— A. L. Quickel is secretary to the judiciary committee of 
the House of Representatives, Washington, D. C. 
— Leslie Weil is one of the State's most successful merchants, 
a member of the firm of H. Weil and Brother, Goldsboro. 

— L. B. Evans is a physician of Clarkton. 
— W. B. Lemly is a captain in the marine corps U. S. Army, 
Washington, D. C. 

— President C. W. Briles of the East Central State Normal 
at Ada, Okla., is a regular reader of two North Carolina 
publications : the Alumni Review and the Lexington Dispatch. 
— Wescott Roberson is senior member of the law firm of 
Roberson, Barnhart and Smith, High Point. 
— E. P. Carr, A. B. U. N. C. '96, A. B. Harvard '97, A. M. 
Harvard '00, formerly with the U. S. Geological Survey, now 
has large ranching interests at Mecca, California, where he 
has been located for several years. 


— Hollis Winston is a lieutenant in the U. S. Navy, now 
located at Annapolis, Md. He is a graduate of the U. S. 
Naval Academy. 

— Lawrence MacRae is secretary and treasurer of the Inver- 
ness Mills Company, manufacturers of sheeting, Winston - 


— Barney Skinner is in business in Kuttawa, Kentucky. 

— Rev. C. Connor Brown is synodical evangelist for Kentucky. 

His address is 1703 Fourth Street, Louisville. 

— W. J. Brogden presented the Aycock Cup to the winning 

team in the high school debate at the University April 14th. 

Mr. Brogden is a member of the law firm of Bryant and 

Brogden, Durham. He is a former mayor of Durham. 

— I. E. D. Andrews is a minister at Wheatley, Kentucky. 

— F. W. Miller is a chemist at Ensley, Alabama. 

— R. T. Gregory is a druggist of Stovall. 

— The marriage of Miss Jeanette Johnson and Dr. W. T. 

Parrott occutred March 15th at the home of the bride's 

parents in Wagram. They live in Kinston. Dr. Parrott is 

one of eastern Carolina's best known physicians. 

— O. M. Suttle. a native of Shelby, is located at Corpus Christi, 



J. E. Latta, Secretary, 207 E. Ohio St., Chicago, 111. 
— Hon. T. C. Bowie, of Jefferson, was recently nominated 
enthusiastically by the Democrats of Ashe County for a seat 
in the next Legislature. Mr. Bowie was speaker of the last 
General Assembly, following the death nf Speaker E. R. 
Wooten, Law '00 

— Silas McBee Wetmore, Law '99, is located at Florence, 
S. C. and is engaged in the practice of law. 
— George Pond is a captain U. S. Army. 

— Dr. Julius A. Caldwell is a practicing physician at Upper 
Montclair, N. I. 

— J. E. Foscue, Med. '99, is a physician of Jamestown. 
— E. M. Koonce, Law '99, is a leading lawyer of Jacksonville, 
a former member of the State legislature. 
— C. R. Hoey, Law '99, of Shelby, is assistant U. S. District 
attorney for western North Carolina. 

— R. G. Kittrell is a successful lawyer of Henderson and a 
member of the State legislature. At one time he was engaged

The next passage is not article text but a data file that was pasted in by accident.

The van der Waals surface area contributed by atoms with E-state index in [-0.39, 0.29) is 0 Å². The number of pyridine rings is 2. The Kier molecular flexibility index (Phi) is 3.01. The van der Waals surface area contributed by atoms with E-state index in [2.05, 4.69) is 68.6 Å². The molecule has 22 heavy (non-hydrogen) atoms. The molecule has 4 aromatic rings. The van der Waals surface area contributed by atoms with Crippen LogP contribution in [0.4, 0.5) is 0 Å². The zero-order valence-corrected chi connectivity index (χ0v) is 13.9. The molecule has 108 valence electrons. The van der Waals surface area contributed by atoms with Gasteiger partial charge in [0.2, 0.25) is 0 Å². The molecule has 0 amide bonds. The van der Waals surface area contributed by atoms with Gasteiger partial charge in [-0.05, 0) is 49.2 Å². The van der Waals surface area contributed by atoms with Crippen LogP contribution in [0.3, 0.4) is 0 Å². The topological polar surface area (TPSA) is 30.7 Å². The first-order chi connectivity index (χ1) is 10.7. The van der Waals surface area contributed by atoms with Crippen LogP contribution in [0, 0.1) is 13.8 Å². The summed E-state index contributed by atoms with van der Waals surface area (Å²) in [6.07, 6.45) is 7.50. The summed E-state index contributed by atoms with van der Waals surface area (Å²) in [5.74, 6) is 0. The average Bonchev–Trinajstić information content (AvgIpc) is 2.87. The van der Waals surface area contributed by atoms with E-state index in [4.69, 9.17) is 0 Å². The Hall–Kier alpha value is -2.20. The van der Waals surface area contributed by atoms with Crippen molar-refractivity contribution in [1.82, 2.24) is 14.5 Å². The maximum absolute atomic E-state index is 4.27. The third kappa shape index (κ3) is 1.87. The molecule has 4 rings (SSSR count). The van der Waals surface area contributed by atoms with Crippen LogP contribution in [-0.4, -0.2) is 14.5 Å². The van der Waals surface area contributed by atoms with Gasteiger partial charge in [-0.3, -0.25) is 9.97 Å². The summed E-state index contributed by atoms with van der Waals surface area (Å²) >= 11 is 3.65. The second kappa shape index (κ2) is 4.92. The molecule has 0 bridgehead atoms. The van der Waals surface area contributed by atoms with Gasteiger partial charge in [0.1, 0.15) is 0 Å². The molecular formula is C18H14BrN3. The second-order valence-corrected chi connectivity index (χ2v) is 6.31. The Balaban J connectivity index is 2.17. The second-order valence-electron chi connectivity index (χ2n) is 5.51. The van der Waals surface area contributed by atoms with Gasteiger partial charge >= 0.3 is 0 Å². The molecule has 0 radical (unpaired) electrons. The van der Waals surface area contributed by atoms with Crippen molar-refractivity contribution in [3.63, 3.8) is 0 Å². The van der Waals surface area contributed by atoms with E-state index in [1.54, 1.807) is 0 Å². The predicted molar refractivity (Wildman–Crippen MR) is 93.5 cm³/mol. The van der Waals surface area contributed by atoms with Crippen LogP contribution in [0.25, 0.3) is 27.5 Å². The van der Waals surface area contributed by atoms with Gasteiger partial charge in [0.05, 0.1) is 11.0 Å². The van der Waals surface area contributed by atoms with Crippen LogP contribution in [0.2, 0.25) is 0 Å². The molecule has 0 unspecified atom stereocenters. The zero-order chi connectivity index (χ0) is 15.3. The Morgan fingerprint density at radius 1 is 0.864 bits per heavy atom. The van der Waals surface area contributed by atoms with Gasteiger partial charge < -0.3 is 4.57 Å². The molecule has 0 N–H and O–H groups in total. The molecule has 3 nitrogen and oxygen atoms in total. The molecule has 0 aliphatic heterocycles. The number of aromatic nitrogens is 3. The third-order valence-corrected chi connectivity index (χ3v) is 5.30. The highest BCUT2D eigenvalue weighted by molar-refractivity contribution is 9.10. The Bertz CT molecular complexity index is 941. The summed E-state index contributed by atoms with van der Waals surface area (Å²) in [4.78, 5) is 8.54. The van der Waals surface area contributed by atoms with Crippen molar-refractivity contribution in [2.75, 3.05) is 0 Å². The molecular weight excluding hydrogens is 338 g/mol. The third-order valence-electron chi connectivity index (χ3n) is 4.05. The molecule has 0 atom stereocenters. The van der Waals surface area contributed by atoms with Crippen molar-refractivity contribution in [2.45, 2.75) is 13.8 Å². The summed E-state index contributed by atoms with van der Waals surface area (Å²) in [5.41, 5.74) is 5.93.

in school work as superintendent of the Tarboro schools and 
the Edgecombe county schools. 


W. S. Bernard, Secretary, Chapel Hill, N. C. 
— Rev. T. A. Cheatham, Episcopal minister of Pinehurst, is 
supplying for the summer Calvary Church, Pittsburgh, Pa. 
— Thad. W. Jones, Jr. is a lawyer at Weatherford, Okla. 
— D. P. Parker is a successful lawyer at Buffalo, Okla. 


F. B. Rankin, Secretary, Rutherfordton, N. C. 
— Herman Weil is a successful business man of Goldsboro. 
— G. D. B. Reynolds, Law '01, practicing law at Albermarle 
with offices in the Trust Building. 

— Willis Alston, Jr., Med. '01, is a physician of Littleton. 
— B. A. Brooks is a lawyer of Nashville. 
— Dr. C. W. Cowles, Jr., is with the U. S. public health service, 
Washington, D. C. 

— C. L- Glenn is a member of the firm of Buck and Glenn, 
Inc., advertising specialists, Winston-Salem. 
— David S. Graham, of the U. S. Marine Corps, visited his 
father, Prof. Alexander Graham, in Charlotte recently. Mr. 
Grahamjs stationed near New Orleans. 
— N. G. Newman is a Christian minister at Holland, Va. 
— H. D. Bateman is cashier of the Branch Banking Company 
at Wilson. 

— Dr. R. O. E. Davis is engaged in physical and chemical 
investigations for the U. S. Bureau of Soils, Washington, 
D. C. 

— H. W. Hand is located at 305 West 31st Street, Savannah, 
— D. M. Swink is an electrical engineer of Winchester, Va. 


R. A. Merritt, Secretary, Greensboro, N. C. 

— The marriage of Miss Melanie Kahn and Mr. Louis Good- 
man took place April 12th at the home of the bride's parents 
in Birmingham, Ala. They are at home in Wilmington where 
Mr. Goodman is a successful lawyer and is in addition sec- 
retary of the New Hanover County Alumni Association of 
the University. 

— Spier Whitaker is a member of the law firm of Whitaker 
and Nesbit, with offices 1611-15 American Trust Building, 
Birmingham, Ala. 

— E. R. Preston, Law '02. is an attorney and counsellor at 
law at Charlotte. 

— Wm. S. Roulhac, Med. '02 is with the F. S. Royster Ferti- 
lizer Co., Norfolk, Va. 

— R. W. Boyd, formerly editor of the Waynesville Courier, 
is reporting on a newspaper in Dallas, Texas. 
— Guy V. Roberts is a lawyer and business man of Marshall. 
He is a member of the State Highway Commission. 
— E. G. Moss is with the State department of agriculture, 
located on the test farm near Oxford. 

— E. G. Alexander is quite successful in the practice of his 
profession, medicine, in Philadelphia. 

— R. A. Merritt i*. boys work secretary of the Greensboro